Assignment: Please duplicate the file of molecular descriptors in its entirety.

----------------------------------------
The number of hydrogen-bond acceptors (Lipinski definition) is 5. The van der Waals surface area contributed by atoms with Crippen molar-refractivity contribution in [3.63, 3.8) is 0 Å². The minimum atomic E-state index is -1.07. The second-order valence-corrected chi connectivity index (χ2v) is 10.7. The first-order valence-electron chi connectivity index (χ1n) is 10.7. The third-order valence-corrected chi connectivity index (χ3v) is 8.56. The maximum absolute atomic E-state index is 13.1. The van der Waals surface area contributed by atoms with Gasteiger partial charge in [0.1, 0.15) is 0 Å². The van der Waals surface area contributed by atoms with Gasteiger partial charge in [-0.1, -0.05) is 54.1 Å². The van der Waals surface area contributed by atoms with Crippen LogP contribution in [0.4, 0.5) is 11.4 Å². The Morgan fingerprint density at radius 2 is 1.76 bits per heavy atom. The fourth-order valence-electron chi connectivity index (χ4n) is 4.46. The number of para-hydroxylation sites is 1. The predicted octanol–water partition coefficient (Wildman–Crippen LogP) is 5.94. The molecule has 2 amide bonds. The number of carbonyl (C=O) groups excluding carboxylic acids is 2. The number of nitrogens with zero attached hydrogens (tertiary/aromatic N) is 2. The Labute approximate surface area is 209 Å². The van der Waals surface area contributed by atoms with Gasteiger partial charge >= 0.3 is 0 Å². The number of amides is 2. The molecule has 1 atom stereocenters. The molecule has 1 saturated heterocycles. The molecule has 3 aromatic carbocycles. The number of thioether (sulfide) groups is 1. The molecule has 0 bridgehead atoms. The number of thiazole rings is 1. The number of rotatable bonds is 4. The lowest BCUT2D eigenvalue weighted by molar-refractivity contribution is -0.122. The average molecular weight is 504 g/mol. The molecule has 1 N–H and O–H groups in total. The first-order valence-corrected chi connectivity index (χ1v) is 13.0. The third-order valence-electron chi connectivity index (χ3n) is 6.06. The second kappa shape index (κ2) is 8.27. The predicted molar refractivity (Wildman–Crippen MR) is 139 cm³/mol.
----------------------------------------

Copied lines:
The number of hydrogen-bond acceptors (Lipinski definition) is 5. The van der Waals surface area contributed by atoms with Crippen molar-refractivity contribution in [3.63, 3.8) is 0 Å². The minimum atomic E-state index is -1.07. The second-order valence-corrected chi connectivity index (χ2v) is 10.7. The first-order valence-electron chi connectivity index (χ1n) is 10.7. The third-order valence-corrected chi connectivity index (χ3v) is 8.56. The maximum absolute atomic E-state index is 13.1. The van der Waals surface area contributed by atoms with Gasteiger partial charge in [0.1, 0.15) is 0 Å². The van der Waals surface area contributed by atoms with Gasteiger partial charge in [-0.1, -0.05) is 54.1 Å². The van der Waals surface area contributed by atoms with Crippen LogP contribution in [0.4, 0.5) is 11.4 Å². The Morgan fingerprint density at radius 2 is 1.76 bits per heavy atom. The fourth-order valence-electron chi connectivity index (χ4n) is 4.46. The number of para-hydroxylation sites is 1. The predicted octanol–water partition coefficient (Wildman–Crippen LogP) is 5.94. The molecule has 2 amide bonds. The number of carbonyl (C=O) groups excluding carboxylic acids is 2. The number of nitrogens with zero attached hydrogens (tertiary/aromatic N) is 2. The Labute approximate surface area is 209 Å². The van der Waals surface area contributed by atoms with Gasteiger partial charge >= 0.3 is 0 Å². The number of amides is 2. The molecule has 1 atom stereocenters. The molecule has 1 saturated heterocycles. The molecule has 3 aromatic carbocycles. The number of thioether (sulfide) groups is 1. The molecule has 0 bridgehead atoms. The number of thiazole rings is 1. The number of rotatable bonds is 4. The lowest BCUT2D eigenvalue weighted by molar-refractivity contribution is -0.122. The average molecular weight is 504 g/mol. The molecule has 1 N–H and O–H groups in total. The first-order valence-corrected chi connectivity index (χ1v) is 13.0. The third-order valence-electron chi connectivity index (χ3n) is 6.06. The second kappa shape index (κ2) is 8.27. The predicted molar refractivity (Wildman–Crippen MR) is 139 cm³/mol.